What I'm Thankful For

In the spirit of Thanksgiving, I wanted to take a moment to share a quick story. For thepast year, I've made monthly visits to Raven Rock Ranch, owned by Tim and Sandy Matts, to provide pro-bono acupuncture services for the horses. The relationships forged on this ranch between at-risk youth and the re-homed/rescued horses are therapeutic for everyone involved. The place just has a wonderful energy.

I've become a lot more sensitive to energy as I've shifted my practice from Western medicine to an Eastern approach to healing. Learning acupuncture has led me to slow down and to be much more observant of the subtle cues that horses use to communicate. I am incredibly grateful to have access to a modality that the majority of my patients really enjoy. Until I started Balanced Horse Vet, I hadn't realized how important it was to me that my patients enjoy their treatment, something which I rarely encountered when practicing Western medicine.

Horses lining up for acupuncture!

Horses lining up for acupuncture!

I don't always treat the same horses at Raven Rock Ranch, but I do have a couple that have become my regulars. At my most recent visit, the volunteers were redoing much of the fencing, so the horses were loose on the property, happily grazing on the front lawn. I had just started working on my first patient, when Rachel, one of my regulars, stopped grazing and wandered over to the barn. She came into the aisle and waited patiently. I was flattered that she had stopped her grazing to come say hi, and since she was there, I started working on her. A few minutes into Rachel's acupuncture treatment, Rocky, another of my regulars, stopped grazing and wandered into the barn to wait his turn. There were no treats or lead ropes involved; these horses just love their acupuncture! I was humbled that these kind creatures would leave their fresh green grass to come spend time with me. Every day, I am thankful that I can serve our four-legged companions in a way that fosters positive relationships. It's a rare vet that can say that her patients voluntarily line up to get poked with needles.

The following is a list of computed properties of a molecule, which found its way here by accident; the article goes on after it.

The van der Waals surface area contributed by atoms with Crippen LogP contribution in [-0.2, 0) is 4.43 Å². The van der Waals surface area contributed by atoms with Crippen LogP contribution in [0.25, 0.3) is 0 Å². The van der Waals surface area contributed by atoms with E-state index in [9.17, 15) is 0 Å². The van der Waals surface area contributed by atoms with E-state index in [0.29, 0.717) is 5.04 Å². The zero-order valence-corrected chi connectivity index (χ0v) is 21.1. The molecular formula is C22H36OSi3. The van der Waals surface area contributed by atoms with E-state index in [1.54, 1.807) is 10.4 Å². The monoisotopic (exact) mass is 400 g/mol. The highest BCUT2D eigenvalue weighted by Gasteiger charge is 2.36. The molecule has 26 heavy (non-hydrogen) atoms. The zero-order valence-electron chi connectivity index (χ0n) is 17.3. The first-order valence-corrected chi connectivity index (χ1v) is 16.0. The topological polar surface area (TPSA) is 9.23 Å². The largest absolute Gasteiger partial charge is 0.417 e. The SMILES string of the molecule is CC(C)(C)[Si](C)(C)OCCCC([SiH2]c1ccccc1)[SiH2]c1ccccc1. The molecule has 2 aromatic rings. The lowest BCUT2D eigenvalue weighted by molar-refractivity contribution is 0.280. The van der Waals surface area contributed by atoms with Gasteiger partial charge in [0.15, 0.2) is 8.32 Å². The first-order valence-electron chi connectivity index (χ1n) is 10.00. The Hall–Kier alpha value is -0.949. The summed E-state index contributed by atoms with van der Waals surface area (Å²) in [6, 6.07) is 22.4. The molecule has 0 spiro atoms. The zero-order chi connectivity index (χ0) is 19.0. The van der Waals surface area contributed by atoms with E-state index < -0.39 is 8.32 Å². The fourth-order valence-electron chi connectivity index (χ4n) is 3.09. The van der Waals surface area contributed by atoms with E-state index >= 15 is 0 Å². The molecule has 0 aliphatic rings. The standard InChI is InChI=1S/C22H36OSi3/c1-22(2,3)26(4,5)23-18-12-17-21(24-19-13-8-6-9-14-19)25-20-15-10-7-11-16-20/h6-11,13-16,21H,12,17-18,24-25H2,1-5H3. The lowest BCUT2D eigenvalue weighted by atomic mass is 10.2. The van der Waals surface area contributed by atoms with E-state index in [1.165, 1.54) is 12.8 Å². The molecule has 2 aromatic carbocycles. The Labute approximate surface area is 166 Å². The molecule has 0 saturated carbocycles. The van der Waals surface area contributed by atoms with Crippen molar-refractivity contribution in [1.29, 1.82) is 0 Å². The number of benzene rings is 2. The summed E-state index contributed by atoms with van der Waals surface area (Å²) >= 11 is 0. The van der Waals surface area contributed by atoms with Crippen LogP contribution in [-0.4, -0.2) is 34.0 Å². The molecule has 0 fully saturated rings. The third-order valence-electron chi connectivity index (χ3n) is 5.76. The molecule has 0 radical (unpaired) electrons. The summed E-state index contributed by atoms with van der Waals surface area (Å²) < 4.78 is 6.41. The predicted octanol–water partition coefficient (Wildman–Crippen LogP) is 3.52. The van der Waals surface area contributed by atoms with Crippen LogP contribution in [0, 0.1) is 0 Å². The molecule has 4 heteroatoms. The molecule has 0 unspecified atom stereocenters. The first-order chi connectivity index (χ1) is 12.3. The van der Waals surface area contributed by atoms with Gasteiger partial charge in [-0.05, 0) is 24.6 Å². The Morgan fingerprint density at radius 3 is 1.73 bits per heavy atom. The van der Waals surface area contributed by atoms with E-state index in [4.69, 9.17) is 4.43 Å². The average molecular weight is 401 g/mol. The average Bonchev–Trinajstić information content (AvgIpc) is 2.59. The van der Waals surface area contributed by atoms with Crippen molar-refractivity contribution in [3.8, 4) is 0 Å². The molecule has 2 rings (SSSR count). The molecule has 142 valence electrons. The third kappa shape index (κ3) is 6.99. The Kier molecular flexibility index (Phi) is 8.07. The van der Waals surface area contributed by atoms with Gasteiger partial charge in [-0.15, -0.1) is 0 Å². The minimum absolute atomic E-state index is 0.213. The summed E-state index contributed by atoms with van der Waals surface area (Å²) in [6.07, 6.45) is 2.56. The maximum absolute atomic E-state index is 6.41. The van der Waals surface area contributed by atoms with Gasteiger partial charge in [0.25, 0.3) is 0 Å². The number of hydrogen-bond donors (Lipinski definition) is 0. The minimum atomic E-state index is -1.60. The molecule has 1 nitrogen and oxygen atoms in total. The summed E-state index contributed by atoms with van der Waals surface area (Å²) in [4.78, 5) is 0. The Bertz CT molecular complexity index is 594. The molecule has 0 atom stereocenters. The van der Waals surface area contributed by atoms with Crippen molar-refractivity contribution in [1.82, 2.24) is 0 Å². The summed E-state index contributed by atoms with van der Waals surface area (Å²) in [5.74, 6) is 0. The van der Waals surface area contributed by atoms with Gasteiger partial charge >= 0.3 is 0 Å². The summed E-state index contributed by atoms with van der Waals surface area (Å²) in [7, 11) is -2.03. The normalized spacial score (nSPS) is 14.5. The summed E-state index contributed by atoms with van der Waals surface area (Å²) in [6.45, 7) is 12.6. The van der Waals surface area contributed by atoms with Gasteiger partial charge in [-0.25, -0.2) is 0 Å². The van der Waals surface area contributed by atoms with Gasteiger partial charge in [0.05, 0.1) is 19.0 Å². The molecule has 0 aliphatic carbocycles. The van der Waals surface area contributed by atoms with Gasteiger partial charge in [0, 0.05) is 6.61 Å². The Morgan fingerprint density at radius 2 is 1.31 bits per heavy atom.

If you are looking for a great cause to support both horses and children, you can find out more about the great work that Raven Rock Ranch does at www.ravenrockranch.org.

Do you know which of the five elements most influences your horse?

According to traditional Chinese medicine's five elements theory, a horse is influenced in varying degrees by five elements: Wood, Fire, Earth, Metal and Water. Horses whose constitutions are strongly influenced by one element will tend to have medical conditions associated with the systems governed by that element.  Many horses are influenced by multiple elements, but it can be fun to determine which element most aligns with your horse's personality. Below is a list of some of the traits associated with each element when the individual is in a healthy, balanced state, as well as the most common issues that arise when that element is out of balance. Do any of these sound like your horse?


Wood

The main organ associated with the wood element is the liver. Wood governs the storage of blood, maintains smooth flow of qi, nourishes the tendons and ligaments and opens to the world through the eyes.

Balanced

  • competitive/decisive
  • assertive, confident
  • dominant
  • aggressive
  • strong, fearless
  • athletic stamina
 
Wood

Wood

Unbalanced

  • tendon/ligament problems
  • liver problems
  • red eyes
  • irritable or easily angered
  • seizure activity
  • hoof/nail and foot problems

Fire

The main organ associated with the fire element is the heart. Fire governs the blood vessels, houses the Shen (mind,) controls sweat and opens to the tongue.

 
Fire

Fire

Balanced

  • lively
  • playful
  • communicative
  • friendly/affectionate
  • loves to be petted
  • center of attention
  • sensitive

Unbalanced

  • behavioral problems
  • separation anxiety
  • restlessness/hyperactivity
  • mental disturbance
  • heart problems
  • tongue ulceration
  • spooky behavior

Earth

The main organ associated with the earth element is the Spleen. The earth element governs transporting and transforming functions in the body. It also controls the blood, muscles and limbs. The earth element opens to the mouth and lips.

Balanced

  • relaxed, laid back
  • friendly
  • loyal
  • slow and consistent
  • serene and balanced
  • good appetite
  • easy keeper

Unbalanced

  • loss of appetite
  • diarrhea
  • colic/ abdominal pain
  • muscle atrophy